contemporary filmmakers, Araki’s got the wittiest use of color (even Almodovar’s
a distant second). His exuberant vision makes it possible for all viewers to
delight in his characters’ pop-saturated sex lives–Zed’s humpy
drumming, Abel’s rock-journalist intensity and, when Veronica’s affections
expand, a hotshot tv director named Ernest (Eric Mabius). This added complication
ends in a weak parody of The Graduate, but it’s forgivable when
you notice the new beau’s eyes match his baby-blue outfits. Standing together
on a Maui beach, Ernest and Veronica watch a pink and orange sunset–it’s
intentionally silly, but more persuasive than that; Ernest is the picture of
gap-toothed, yummy boyishness.

Araki’s plot says "het"
but his eyes say no. Perhaps Kathleen Robertson’s a lovely person in real
life, but onscreen she calls to mind the trite aspects of Jennifer Jason Leigh
and Alicia Silverstone (i.e., Jenny McCarthy). In her monologues, Veronica is
photographed with music-video light reflections in her pupils. Araki may mean
to suggest starshine, but she comes across as vapid, slightly cross-eyed, whereas
the boys seem soulfully sexy. Zed with the abs and Abel with the fur have a
strange meet-cute, pissing against a tree. (Keeslar, who gave an original, fully
defined romantic performance in The Last Days of Disco, is cast in perfect
sync with the intense, overripe Schaech.) They compete for Veronica, then share
her good-naturedly. Between both men in bed she looks, to the unsuspecting eye,
to be in clover; but though she’s in the middle it’s almost like she’s
not there. Araki’s apparent infatuation sublimates Veronica’s presence.
Confessing indecision to Mike (Kelly Macdonald), a lesbian sculptress best friend,
Veronica’s anguish seems merely theoretical. (Telling word-image match:
"It wasn’t like it was all about the money," Veronica describes
dating Ernest, followed by a shot of her high heels stepping out of his limo.)
Sex and luxe–a purely Hollywood complex about male-female relationships
that Araki passes off with aplomb.

Another complex ensnares
him, though. Abel, Zed and Ernest are such whiteboy icons you wonder if Araki’s
former Asian alter ego (James Duval) has been sublimated too? The racial narrowness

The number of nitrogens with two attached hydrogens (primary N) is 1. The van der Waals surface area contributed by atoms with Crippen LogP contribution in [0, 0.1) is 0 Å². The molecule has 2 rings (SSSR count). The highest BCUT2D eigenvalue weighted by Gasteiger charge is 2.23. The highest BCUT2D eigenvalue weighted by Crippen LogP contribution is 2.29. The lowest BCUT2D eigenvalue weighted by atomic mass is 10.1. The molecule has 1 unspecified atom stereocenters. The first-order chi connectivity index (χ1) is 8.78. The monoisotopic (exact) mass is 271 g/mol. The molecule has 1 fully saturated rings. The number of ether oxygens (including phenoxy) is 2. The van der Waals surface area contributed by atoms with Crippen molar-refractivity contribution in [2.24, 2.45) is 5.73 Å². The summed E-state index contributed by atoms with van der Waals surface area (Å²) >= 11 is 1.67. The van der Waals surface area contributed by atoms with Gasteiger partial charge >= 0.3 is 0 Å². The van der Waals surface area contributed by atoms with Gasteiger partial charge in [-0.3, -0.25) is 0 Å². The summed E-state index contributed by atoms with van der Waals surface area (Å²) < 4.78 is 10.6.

of Splendor’s fantasy alerts one to the movie’s drawbacks.
Araki’s openly erotic admission (an erotic fixation on the Other) takes
him past his usual balanced, social idealism; past good sense. By unapologetically
objectifying white males, Araki switches the domination usually intended for
females into a fantasy of possession, altering the standard movie effect of
white male superiority. But that’s a naive assumption. Certain movie performers
could always be cast for the fact of their sexual appeal (Brando’s the
great example, Keanu Reeves is a modern one), and the acknowledgment of that
appeal could open minds about the breadth of male sexuality. But Araki’s
daydream, not fully unleashed, loses its subversive suggestion. Splendor
glorifies its actors in a nearly unprecedented way (for an American film), but
it doesn’t look soberly or realistically at sexual relations or intimate
power plays. That’s how you know the film’s heterosexuality is a jest.
It’s beyond the provenance of criticism to judge Araki’s erotic taste
(sounds like a Ben & Jerry’s flavor). But at least it’s handsome.
Should Araki ever probe traditional white male heterosexual privilege more boldly,
the result will be more than just the ultimate teenage crush.

Coinciding with the upcoming rerelease of A Hard Day’s Night, check
out Richard Lester!, a documentary interview with the trendsetting, now
elusive director by Stacy Cochran, herself an original indie director of My
New Gun
and Boys. You can tell from the exclamation point Cochran
puts on her title that the view on Lester is respectful, perhaps even expressing
a longing for Lester’s now-missed iconoclasm and wit in this age of formulaic
music videos and vapid teen movies. Lester appears polite and modestly forgetful
about a career that changed the course of pop cinema. American-born, he went
to England in the same era as Kubrick and fashioned an equally idiosyncratic
and remarkable filmography. Cochran’s attentiveness to Lester’s style
adds insight to the unconventional, personal wit in her own young adult dramas.
And she sweetly shows herself a student of Lester’s in the film’s
shifting backgrounds and a comic routine in which she introduces her small crew
to Lester as an enormous big-budget retinue.

In Get Bruce, the
comedy writer Bruce Vilanch gets the celebrity profile his well-known clients
(Bette Midler, Whoopi Goldberg, Robin Williams, Billy Crystal, Lily Tomlin,
etc.) think he deserves. Starting with Ann-Margret singing a title song calling
him "Dorothy Parker’s zaftig clone/Tallulah with testosterone,"
it peeks behind the lie of pop celebrity to reveal hype’s script doctor.
"You have to take [a star’s] attitude and choose words that suit that
attitude," says the t-shirt-wearing wag (one reprints Munch’s The
, which Vilanch calls "a recent portrait of Macaulay Culkin").
It’s like watching a Talk magazine article complete with gleeful
shots of (and protective comments about) Clinton. Crystal brags about an Oscar
parody he cowrote with Vilanch but not crediting its Talk Soup source.
Bruce himself respectfully credits Redd Foxx’s inspiration and Williams
does an X-Files routine that is the year’s funniest two movie minutes.